General World

275 persons flee to Ghana over Burkina Faso clash

Some 275 Burkinabe nationals have fled their country to the northern part of Ghana as refugees in the wake of an ongoing chieftaincy-related clash in the French-speaking West African nation.

Ghana’s National Disaster Management Organisation (NADMO) is responding to the needs of the asylum seekers at Widnaba, a community in the Bawku West District of the Upper East region.

The District Chief Executive of Bawku West, Victoria Ayamba, and security commanders visit the refugees at Widnaba
The District Chief Executive of Bawku West, Victoria Ayamba, and security commanders visit the refugees at Widnaba

“There is one chieftaincy issue in neighbouring Burkina Faso involving two royal gates and resulting in the mass exodus of people from Zouga, a village in [Burkina Faso], into the Bawku West District. As I speak to you, 275 survivors of that chieftaincy dispute are in Widnaba,” said the Deputy Upper East Regional NADMO Director in charge of Operations, Paul Wooma, on Thursday.

Mr. Wooma told a meeting of officials from the United Nations Children’s Emergency Fund (UNICEF), the Ghana Health Service (GHS) as well as traditional authorities, sanitation experts, government officials and representatives of civil society organisations that the Burkinabe displaced persons included 176 children, 32 men and 67 women.

“NADMO has not sat aloof watching this development. The Deputy Upper East Regional Minister who is also a Member of Parliament (MP) of the area, the District Chief Executive (DCE) of the area, the Bureau of National Investigations (BNI), the police—NADMO District Director worked with these people to screen them and got these figures for us.

“We have also given relief items, ranging from rice, mosquito nets, blankets, basins, mattresses and buckets to assuage the pains of these survivors. We are still counting on the support of other development partners to come to their aid. We are told the [clash] is not over. Houses have been burnt. The survivors are afraid to go back to their country as they could become targets. So, we have to contain these people for a while,” Mr. Wooma added.

NADMO’s statement on the cross-border flight comes after two policemen were wounded and one civilian was killed in a renewed chieftaincy-related clash in the Upper East regional capital, Bolgatanga, last week. An episodic gunfire erupted this week again in the capital and government has, at the rear of the development, imposed a dusk-to-dawn curfew at Atulbabisi, the commercial core of the municipality where two disputed chieftains and their factions have remained submerged in a power struggle since 2013.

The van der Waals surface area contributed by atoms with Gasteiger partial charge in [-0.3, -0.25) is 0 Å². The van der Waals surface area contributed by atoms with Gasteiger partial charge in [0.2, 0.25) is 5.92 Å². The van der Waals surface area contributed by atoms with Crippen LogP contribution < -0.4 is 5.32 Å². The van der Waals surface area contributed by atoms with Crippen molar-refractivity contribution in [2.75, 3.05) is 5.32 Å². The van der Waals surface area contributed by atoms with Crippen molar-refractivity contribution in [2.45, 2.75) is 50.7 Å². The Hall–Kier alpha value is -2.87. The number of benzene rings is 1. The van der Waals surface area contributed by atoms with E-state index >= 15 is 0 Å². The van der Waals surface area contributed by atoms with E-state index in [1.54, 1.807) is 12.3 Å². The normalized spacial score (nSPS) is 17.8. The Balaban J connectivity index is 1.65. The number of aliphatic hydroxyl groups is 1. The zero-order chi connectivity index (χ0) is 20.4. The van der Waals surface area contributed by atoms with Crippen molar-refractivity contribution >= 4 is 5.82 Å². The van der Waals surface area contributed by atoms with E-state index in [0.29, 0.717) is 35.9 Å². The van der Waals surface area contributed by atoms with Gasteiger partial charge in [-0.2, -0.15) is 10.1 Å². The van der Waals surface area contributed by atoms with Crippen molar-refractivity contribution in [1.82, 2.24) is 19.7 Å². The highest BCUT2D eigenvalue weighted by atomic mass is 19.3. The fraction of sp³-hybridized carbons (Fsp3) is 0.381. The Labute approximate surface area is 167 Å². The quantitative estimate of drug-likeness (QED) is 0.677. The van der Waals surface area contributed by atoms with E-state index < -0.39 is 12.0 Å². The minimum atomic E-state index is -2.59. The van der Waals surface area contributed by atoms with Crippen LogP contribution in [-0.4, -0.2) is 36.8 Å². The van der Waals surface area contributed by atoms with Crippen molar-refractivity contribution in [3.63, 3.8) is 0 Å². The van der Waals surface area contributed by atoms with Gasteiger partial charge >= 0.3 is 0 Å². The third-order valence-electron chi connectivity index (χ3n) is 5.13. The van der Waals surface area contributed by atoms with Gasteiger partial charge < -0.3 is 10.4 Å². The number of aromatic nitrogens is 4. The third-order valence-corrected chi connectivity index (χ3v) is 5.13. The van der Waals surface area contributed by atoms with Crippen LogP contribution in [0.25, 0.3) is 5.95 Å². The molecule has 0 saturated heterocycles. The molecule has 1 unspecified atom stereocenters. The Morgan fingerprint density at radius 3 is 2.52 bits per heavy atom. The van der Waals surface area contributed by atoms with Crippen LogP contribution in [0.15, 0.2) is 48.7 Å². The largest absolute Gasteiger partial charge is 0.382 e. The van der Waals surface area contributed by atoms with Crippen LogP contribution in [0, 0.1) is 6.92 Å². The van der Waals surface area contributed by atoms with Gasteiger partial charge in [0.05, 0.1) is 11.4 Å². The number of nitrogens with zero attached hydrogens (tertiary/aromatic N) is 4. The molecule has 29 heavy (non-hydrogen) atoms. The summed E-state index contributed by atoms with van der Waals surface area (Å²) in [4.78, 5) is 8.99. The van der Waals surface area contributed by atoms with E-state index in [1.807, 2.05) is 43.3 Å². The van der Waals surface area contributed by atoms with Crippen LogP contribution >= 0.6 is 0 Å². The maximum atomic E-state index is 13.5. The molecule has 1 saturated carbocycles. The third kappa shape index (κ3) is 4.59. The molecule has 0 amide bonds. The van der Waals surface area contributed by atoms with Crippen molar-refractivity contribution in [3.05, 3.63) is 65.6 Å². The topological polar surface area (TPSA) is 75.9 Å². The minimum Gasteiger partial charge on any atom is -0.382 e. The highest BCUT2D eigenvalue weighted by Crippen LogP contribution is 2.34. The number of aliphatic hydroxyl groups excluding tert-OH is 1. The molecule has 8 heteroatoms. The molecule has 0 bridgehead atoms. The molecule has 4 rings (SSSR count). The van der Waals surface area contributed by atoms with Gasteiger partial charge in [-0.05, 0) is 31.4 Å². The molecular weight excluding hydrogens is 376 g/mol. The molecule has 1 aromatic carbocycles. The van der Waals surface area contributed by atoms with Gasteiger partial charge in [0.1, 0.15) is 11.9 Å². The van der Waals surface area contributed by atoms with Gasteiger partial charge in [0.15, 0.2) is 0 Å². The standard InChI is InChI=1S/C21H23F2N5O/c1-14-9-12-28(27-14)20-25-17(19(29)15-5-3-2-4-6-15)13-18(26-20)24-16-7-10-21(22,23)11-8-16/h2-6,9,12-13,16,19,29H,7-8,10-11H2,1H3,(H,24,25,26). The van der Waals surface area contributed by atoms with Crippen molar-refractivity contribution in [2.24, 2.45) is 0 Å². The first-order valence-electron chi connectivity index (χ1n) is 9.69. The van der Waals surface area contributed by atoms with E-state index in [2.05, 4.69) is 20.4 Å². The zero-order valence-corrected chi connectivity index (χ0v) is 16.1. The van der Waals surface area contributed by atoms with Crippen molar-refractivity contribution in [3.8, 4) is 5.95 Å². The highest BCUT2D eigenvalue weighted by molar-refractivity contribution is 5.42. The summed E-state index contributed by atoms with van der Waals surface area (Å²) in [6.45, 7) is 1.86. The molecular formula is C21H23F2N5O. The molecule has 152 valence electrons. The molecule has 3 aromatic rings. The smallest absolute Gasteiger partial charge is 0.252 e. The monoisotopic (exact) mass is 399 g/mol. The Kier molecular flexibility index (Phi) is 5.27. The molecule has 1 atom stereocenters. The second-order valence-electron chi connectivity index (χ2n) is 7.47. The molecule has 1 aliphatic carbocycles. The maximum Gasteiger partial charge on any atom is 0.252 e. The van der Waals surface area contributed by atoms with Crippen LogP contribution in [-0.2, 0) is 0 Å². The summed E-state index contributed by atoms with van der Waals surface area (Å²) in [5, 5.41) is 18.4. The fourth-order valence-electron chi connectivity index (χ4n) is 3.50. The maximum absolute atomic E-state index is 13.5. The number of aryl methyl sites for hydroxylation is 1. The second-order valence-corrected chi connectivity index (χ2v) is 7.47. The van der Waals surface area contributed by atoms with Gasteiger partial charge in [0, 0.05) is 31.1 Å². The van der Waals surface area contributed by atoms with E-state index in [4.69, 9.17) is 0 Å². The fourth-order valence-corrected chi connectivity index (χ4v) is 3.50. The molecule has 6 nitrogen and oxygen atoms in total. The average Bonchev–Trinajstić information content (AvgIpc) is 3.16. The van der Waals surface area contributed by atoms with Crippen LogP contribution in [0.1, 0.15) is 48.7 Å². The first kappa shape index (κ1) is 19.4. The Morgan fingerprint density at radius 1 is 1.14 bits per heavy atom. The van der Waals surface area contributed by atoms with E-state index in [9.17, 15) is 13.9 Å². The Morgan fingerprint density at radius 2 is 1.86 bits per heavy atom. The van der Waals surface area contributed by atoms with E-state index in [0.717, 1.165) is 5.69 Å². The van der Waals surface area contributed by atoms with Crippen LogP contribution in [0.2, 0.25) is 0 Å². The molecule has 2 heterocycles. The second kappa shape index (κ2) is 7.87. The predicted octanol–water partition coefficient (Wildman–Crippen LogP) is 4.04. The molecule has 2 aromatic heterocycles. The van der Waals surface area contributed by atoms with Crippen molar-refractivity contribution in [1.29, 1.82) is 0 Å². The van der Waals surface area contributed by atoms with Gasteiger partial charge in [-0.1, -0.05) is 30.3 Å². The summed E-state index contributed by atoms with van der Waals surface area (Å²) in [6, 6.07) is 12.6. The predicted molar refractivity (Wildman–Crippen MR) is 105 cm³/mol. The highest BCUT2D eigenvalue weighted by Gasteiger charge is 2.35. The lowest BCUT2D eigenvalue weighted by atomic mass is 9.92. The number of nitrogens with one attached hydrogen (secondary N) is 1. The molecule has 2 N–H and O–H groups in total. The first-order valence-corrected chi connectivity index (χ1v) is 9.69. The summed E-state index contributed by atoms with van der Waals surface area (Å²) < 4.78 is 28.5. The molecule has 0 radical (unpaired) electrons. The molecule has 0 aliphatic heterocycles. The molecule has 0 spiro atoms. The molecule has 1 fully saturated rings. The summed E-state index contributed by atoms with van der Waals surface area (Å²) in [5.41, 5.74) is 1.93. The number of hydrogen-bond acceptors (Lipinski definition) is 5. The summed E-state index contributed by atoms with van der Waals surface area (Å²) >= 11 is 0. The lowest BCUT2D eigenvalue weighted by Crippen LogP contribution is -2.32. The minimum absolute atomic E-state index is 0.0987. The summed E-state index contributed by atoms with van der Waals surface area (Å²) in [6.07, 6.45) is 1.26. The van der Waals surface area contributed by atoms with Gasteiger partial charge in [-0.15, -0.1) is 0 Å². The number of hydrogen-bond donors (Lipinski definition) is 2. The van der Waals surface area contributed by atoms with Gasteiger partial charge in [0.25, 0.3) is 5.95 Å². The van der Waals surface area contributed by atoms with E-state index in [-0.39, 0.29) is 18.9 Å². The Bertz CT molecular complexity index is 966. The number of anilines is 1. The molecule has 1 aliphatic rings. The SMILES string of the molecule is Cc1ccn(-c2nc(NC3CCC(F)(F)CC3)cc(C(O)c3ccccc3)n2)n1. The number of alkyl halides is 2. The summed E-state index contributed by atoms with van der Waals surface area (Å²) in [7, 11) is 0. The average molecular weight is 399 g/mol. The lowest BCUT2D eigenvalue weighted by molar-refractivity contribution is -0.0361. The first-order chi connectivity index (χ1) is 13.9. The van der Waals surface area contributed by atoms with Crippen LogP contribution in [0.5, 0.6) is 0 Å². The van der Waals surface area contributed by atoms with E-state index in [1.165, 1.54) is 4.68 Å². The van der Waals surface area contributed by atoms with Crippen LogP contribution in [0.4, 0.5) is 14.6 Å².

Bawku Traditional Council Donates Food Items to Refugees

The displaced persons receive relief items from Ghanaian authorities
The displaced persons receive relief items from Ghanaian authorities

With the battle in Burkina Faso not looking like what will go away now, more asylum seekers are expected to flood the nearby Bawku West District in the same manner excess water, spilled perennially from the Bagre Dam in Burkina Faso, takes refuge in Ghana and floods some parts of the north.

In fact, reports coming in from NADMO just before filing this report indicated that eight more persons had taken flight from the fight and joined the 275 refugees in the district— raising the number to 283.

Meanwhile, the Bawku Traditional Council has donated ten bags of maize, two bags of rice and a cash of Gh¢1,000 (182 US dollars) to the displaced noncitizens. A branch of the Assemblies of God at Widnaba also has made a donation of two bags of rice and a cash of Gh¢100 (18 US dollars) to alleviate the misery of the survivors.

A UNICEF team, according to NADMO, is set to visit the refugees on Friday (today) to assess the situation particularly the wellbeing of the affected francophone schoolchildren. The immigrants need more than a few tents to provide some privacy and safety, but NADMO has secured just one tent so far.

“This seems to be the opium of the moment: chieftaincy conflict here; chieftaincy conflict there. There is a need for development partners to have a roundtable on such issues so that we can prevent them from occurring because we know about the hotspots. And if local authorities cannot deal with the matter, the international bodies like the United Nations can help out so that lives are not lost,” Mr. Wooma emphasised in an interview with Starr News.


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